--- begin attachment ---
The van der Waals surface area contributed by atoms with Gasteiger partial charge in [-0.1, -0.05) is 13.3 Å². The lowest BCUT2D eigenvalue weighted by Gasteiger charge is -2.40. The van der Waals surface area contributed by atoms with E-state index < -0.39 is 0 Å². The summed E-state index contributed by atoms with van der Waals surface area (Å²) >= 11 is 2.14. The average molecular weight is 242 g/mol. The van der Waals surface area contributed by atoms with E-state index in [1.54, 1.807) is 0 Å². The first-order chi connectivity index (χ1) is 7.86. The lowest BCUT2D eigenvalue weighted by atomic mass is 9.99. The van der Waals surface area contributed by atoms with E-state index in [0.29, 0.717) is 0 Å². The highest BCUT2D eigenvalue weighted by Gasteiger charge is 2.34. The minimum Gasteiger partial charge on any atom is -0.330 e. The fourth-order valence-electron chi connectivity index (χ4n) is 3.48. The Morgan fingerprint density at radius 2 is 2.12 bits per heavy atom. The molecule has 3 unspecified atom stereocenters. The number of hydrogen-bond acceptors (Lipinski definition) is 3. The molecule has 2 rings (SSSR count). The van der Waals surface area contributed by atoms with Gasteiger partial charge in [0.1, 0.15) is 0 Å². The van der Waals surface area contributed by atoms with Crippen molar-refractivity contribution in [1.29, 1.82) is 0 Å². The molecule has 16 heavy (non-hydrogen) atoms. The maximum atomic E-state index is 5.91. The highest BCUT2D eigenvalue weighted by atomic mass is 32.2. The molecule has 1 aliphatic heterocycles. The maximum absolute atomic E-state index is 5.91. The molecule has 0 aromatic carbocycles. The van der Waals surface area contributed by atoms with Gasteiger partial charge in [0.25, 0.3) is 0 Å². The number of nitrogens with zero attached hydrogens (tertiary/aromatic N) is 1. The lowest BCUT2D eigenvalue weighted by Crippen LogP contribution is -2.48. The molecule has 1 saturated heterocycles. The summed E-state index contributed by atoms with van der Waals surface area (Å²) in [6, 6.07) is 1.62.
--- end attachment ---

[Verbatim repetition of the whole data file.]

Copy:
The van der Waals surface area contributed by atoms with Gasteiger partial charge in [-0.1, -0.05) is 13.3 Å². The lowest BCUT2D eigenvalue weighted by Gasteiger charge is -2.40. The van der Waals surface area contributed by atoms with E-state index < -0.39 is 0 Å². The summed E-state index contributed by atoms with van der Waals surface area (Å²) >= 11 is 2.14. The average molecular weight is 242 g/mol. The van der Waals surface area contributed by atoms with E-state index in [1.54, 1.807) is 0 Å². The first-order chi connectivity index (χ1) is 7.86. The lowest BCUT2D eigenvalue weighted by atomic mass is 9.99. The van der Waals surface area contributed by atoms with E-state index in [0.29, 0.717) is 0 Å². The highest BCUT2D eigenvalue weighted by Gasteiger charge is 2.34. The minimum Gasteiger partial charge on any atom is -0.330 e. The fourth-order valence-electron chi connectivity index (χ4n) is 3.48. The Morgan fingerprint density at radius 2 is 2.12 bits per heavy atom. The molecule has 3 unspecified atom stereocenters. The number of hydrogen-bond acceptors (Lipinski definition) is 3. The molecule has 2 rings (SSSR count). The van der Waals surface area contributed by atoms with Gasteiger partial charge in [0.1, 0.15) is 0 Å². The van der Waals surface area contributed by atoms with Crippen molar-refractivity contribution in [1.29, 1.82) is 0 Å². The molecule has 16 heavy (non-hydrogen) atoms. The maximum atomic E-state index is 5.91. The highest BCUT2D eigenvalue weighted by atomic mass is 32.2. The molecule has 1 aliphatic heterocycles. The maximum absolute atomic E-state index is 5.91. The molecule has 0 aromatic carbocycles. The van der Waals surface area contributed by atoms with Gasteiger partial charge in [0.25, 0.3) is 0 Å². The number of nitrogens with zero attached hydrogens (tertiary/aromatic N) is 1. The lowest BCUT2D eigenvalue weighted by Crippen LogP contribution is -2.48. The molecule has 1 saturated heterocycles. The summed E-state index contributed by atoms with van der Waals surface area (Å²) in [6, 6.07) is 1.62.